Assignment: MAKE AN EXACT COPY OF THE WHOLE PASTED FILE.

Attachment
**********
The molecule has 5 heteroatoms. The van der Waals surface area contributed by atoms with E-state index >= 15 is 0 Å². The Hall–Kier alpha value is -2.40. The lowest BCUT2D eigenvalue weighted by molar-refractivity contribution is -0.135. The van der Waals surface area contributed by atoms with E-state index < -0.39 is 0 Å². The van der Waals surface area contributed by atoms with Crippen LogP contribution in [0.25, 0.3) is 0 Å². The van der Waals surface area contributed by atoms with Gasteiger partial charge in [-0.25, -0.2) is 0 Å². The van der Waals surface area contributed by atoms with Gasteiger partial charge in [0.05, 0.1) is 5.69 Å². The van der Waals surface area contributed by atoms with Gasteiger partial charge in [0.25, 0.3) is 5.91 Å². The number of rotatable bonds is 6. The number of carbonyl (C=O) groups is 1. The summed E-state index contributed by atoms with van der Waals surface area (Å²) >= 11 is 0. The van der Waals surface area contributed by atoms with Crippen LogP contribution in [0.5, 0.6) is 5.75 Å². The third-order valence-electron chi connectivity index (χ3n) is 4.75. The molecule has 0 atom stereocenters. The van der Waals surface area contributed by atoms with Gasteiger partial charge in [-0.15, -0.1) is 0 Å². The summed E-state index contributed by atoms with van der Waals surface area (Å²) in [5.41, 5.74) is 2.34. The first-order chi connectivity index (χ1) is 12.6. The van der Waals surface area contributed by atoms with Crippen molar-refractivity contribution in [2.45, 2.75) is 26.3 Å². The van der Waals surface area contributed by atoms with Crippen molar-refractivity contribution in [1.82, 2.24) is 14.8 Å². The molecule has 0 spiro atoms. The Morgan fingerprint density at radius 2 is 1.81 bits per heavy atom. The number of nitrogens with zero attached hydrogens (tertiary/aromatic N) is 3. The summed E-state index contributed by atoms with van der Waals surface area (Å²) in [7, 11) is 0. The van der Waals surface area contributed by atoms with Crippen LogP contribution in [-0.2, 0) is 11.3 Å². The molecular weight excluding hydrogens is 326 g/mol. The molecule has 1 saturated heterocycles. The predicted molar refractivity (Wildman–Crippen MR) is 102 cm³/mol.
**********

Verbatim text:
The molecule has 5 heteroatoms. The van der Waals surface area contributed by atoms with E-state index >= 15 is 0 Å². The Hall–Kier alpha value is -2.40. The lowest BCUT2D eigenvalue weighted by molar-refractivity contribution is -0.135. The van der Waals surface area contributed by atoms with E-state index < -0.39 is 0 Å². The van der Waals surface area contributed by atoms with Crippen LogP contribution in [0.25, 0.3) is 0 Å². The van der Waals surface area contributed by atoms with Gasteiger partial charge in [-0.25, -0.2) is 0 Å². The van der Waals surface area contributed by atoms with Gasteiger partial charge in [0.05, 0.1) is 5.69 Å². The van der Waals surface area contributed by atoms with Gasteiger partial charge in [0.25, 0.3) is 5.91 Å². The number of rotatable bonds is 6. The number of carbonyl (C=O) groups is 1. The summed E-state index contributed by atoms with van der Waals surface area (Å²) >= 11 is 0. The van der Waals surface area contributed by atoms with Crippen LogP contribution in [0.5, 0.6) is 5.75 Å². The third-order valence-electron chi connectivity index (χ3n) is 4.75. The molecule has 0 atom stereocenters. The van der Waals surface area contributed by atoms with Gasteiger partial charge in [-0.15, -0.1) is 0 Å². The summed E-state index contributed by atoms with van der Waals surface area (Å²) in [5.41, 5.74) is 2.34. The first-order chi connectivity index (χ1) is 12.6. The van der Waals surface area contributed by atoms with Crippen molar-refractivity contribution in [2.45, 2.75) is 26.3 Å². The van der Waals surface area contributed by atoms with Crippen molar-refractivity contribution in [1.82, 2.24) is 14.8 Å². The molecule has 0 spiro atoms. The Morgan fingerprint density at radius 2 is 1.81 bits per heavy atom. The number of nitrogens with zero attached hydrogens (tertiary/aromatic N) is 3. The summed E-state index contributed by atoms with van der Waals surface area (Å²) in [7, 11) is 0. The van der Waals surface area contributed by atoms with Crippen LogP contribution in [-0.2, 0) is 11.3 Å². The molecular weight excluding hydrogens is 326 g/mol. The molecule has 1 saturated heterocycles. The predicted molar refractivity (Wildman–Crippen MR) is 102 cm³/mol.